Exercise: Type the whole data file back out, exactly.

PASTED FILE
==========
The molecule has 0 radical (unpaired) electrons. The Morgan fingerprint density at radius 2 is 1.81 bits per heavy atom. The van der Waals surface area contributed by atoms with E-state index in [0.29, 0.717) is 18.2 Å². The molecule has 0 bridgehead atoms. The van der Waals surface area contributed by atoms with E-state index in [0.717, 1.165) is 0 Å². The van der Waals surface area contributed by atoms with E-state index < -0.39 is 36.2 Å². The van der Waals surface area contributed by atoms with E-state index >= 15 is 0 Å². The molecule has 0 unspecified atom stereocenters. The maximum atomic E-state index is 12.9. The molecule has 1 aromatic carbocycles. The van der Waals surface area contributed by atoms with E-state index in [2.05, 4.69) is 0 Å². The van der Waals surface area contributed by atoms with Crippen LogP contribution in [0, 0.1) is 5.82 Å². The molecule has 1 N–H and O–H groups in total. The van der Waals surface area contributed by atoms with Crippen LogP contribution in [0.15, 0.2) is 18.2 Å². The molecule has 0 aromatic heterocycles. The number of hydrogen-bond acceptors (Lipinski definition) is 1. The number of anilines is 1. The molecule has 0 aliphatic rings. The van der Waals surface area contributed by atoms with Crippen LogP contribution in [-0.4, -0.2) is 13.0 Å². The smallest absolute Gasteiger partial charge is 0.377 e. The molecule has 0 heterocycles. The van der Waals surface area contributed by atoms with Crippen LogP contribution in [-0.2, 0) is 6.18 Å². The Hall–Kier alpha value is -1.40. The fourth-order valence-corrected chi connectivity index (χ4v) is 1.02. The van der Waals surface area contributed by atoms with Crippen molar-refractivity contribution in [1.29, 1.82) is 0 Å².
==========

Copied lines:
The molecule has 0 radical (unpaired) electrons. The Morgan fingerprint density at radius 2 is 1.81 bits per heavy atom. The van der Waals surface area contributed by atoms with E-state index in [0.29, 0.717) is 18.2 Å². The molecule has 0 bridgehead atoms. The van der Waals surface area contributed by atoms with E-state index in [0.717, 1.165) is 0 Å². The van der Waals surface area contributed by atoms with E-state index < -0.39 is 36.2 Å². The van der Waals surface area contributed by atoms with E-state index >= 15 is 0 Å². The molecule has 0 unspecified atom stereocenters. The maximum atomic E-state index is 12.9. The molecule has 1 aromatic carbocycles. The van der Waals surface area contributed by atoms with E-state index in [2.05, 4.69) is 0 Å². The van der Waals surface area contributed by atoms with Crippen LogP contribution in [0, 0.1) is 5.82 Å². The molecule has 1 N–H and O–H groups in total. The van der Waals surface area contributed by atoms with Crippen LogP contribution in [0.15, 0.2) is 18.2 Å². The molecule has 0 aromatic heterocycles. The number of hydrogen-bond acceptors (Lipinski definition) is 1. The number of anilines is 1. The molecule has 0 aliphatic rings. The van der Waals surface area contributed by atoms with Crippen LogP contribution in [-0.4, -0.2) is 13.0 Å². The smallest absolute Gasteiger partial charge is 0.377 e. The molecule has 0 heterocycles. The van der Waals surface area contributed by atoms with Crippen LogP contribution in [-0.2, 0) is 6.18 Å². The Hall–Kier alpha value is -1.40. The fourth-order valence-corrected chi connectivity index (χ4v) is 1.02. The van der Waals surface area contributed by atoms with Crippen molar-refractivity contribution in [1.29, 1.82) is 0 Å².